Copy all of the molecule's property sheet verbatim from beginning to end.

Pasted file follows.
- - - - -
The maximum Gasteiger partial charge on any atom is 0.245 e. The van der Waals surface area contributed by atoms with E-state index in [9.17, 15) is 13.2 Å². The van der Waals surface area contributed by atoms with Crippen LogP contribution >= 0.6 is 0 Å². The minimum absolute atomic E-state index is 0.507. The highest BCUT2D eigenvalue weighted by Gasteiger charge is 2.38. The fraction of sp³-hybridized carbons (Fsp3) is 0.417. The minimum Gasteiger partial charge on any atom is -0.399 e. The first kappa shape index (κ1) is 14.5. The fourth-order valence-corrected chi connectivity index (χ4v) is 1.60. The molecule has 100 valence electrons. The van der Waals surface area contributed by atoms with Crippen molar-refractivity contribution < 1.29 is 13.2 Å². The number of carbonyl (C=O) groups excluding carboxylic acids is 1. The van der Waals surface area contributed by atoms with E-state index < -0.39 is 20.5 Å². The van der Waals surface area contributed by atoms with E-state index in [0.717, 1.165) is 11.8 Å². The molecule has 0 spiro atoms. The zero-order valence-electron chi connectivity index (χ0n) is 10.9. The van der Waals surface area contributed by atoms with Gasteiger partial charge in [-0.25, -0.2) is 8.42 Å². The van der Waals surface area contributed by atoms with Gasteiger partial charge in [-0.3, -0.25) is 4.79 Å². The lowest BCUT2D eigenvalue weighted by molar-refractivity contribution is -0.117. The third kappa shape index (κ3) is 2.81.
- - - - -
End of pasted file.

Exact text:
The maximum Gasteiger partial charge on any atom is 0.245 e. The van der Waals surface area contributed by atoms with E-state index in [9.17, 15) is 13.2 Å². The van der Waals surface area contributed by atoms with Crippen LogP contribution >= 0.6 is 0 Å². The minimum absolute atomic E-state index is 0.507. The highest BCUT2D eigenvalue weighted by Gasteiger charge is 2.38. The fraction of sp³-hybridized carbons (Fsp3) is 0.417. The minimum Gasteiger partial charge on any atom is -0.399 e. The first kappa shape index (κ1) is 14.5. The fourth-order valence-corrected chi connectivity index (χ4v) is 1.60. The molecule has 100 valence electrons. The van der Waals surface area contributed by atoms with Crippen molar-refractivity contribution < 1.29 is 13.2 Å². The number of carbonyl (C=O) groups excluding carboxylic acids is 1. The van der Waals surface area contributed by atoms with E-state index < -0.39 is 20.5 Å². The van der Waals surface area contributed by atoms with E-state index in [0.717, 1.165) is 11.8 Å². The molecule has 0 spiro atoms. The zero-order valence-electron chi connectivity index (χ0n) is 10.9. The van der Waals surface area contributed by atoms with Gasteiger partial charge in [-0.25, -0.2) is 8.42 Å². The van der Waals surface area contributed by atoms with Gasteiger partial charge in [-0.3, -0.25) is 4.79 Å². The lowest BCUT2D eigenvalue weighted by molar-refractivity contribution is -0.117. The third kappa shape index (κ3) is 2.81.